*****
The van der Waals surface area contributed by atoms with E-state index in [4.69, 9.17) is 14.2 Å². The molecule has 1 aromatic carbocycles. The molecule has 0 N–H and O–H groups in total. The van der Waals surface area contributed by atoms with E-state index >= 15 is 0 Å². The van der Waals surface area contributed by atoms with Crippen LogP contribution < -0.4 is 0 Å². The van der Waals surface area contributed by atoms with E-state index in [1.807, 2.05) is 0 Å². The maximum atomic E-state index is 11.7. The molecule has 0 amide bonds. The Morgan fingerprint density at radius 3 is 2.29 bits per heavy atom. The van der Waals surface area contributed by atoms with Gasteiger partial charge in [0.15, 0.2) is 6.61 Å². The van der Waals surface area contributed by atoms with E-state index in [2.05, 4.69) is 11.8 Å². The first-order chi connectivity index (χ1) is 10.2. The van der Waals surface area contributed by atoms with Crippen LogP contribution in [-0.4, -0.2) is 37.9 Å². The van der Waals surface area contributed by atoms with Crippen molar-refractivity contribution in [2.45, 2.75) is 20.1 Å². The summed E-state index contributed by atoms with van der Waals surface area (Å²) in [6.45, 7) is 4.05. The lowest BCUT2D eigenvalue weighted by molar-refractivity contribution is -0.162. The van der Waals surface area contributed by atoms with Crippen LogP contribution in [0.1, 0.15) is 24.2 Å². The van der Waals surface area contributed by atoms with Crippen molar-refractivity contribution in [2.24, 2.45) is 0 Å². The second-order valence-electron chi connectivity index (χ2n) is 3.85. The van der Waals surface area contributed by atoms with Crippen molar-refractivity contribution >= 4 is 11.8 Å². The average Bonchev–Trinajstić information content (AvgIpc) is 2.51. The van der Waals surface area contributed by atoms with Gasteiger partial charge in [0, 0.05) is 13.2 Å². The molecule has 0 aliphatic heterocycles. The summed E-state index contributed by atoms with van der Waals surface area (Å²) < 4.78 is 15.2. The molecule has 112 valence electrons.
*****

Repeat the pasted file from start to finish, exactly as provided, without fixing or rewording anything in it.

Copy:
The van der Waals surface area contributed by atoms with E-state index in [4.69, 9.17) is 14.2 Å². The molecule has 1 aromatic carbocycles. The molecule has 0 N–H and O–H groups in total. The van der Waals surface area contributed by atoms with E-state index >= 15 is 0 Å². The van der Waals surface area contributed by atoms with Crippen LogP contribution < -0.4 is 0 Å². The van der Waals surface area contributed by atoms with E-state index in [1.807, 2.05) is 0 Å². The maximum atomic E-state index is 11.7. The molecule has 0 amide bonds. The Morgan fingerprint density at radius 3 is 2.29 bits per heavy atom. The van der Waals surface area contributed by atoms with Gasteiger partial charge in [0.15, 0.2) is 6.61 Å². The van der Waals surface area contributed by atoms with E-state index in [2.05, 4.69) is 11.8 Å². The first-order chi connectivity index (χ1) is 10.2. The van der Waals surface area contributed by atoms with Crippen LogP contribution in [-0.4, -0.2) is 37.9 Å². The van der Waals surface area contributed by atoms with Crippen molar-refractivity contribution in [2.45, 2.75) is 20.1 Å². The summed E-state index contributed by atoms with van der Waals surface area (Å²) in [6.45, 7) is 4.05. The lowest BCUT2D eigenvalue weighted by molar-refractivity contribution is -0.162. The van der Waals surface area contributed by atoms with Crippen LogP contribution in [0.1, 0.15) is 24.2 Å². The van der Waals surface area contributed by atoms with Crippen molar-refractivity contribution in [2.24, 2.45) is 0 Å². The second-order valence-electron chi connectivity index (χ2n) is 3.85. The van der Waals surface area contributed by atoms with Crippen molar-refractivity contribution >= 4 is 11.8 Å². The average Bonchev–Trinajstić information content (AvgIpc) is 2.51. The van der Waals surface area contributed by atoms with Gasteiger partial charge in [0, 0.05) is 13.2 Å². The molecule has 0 aliphatic heterocycles. The summed E-state index contributed by atoms with van der Waals surface area (Å²) < 4.78 is 15.2. The molecule has 112 valence electrons.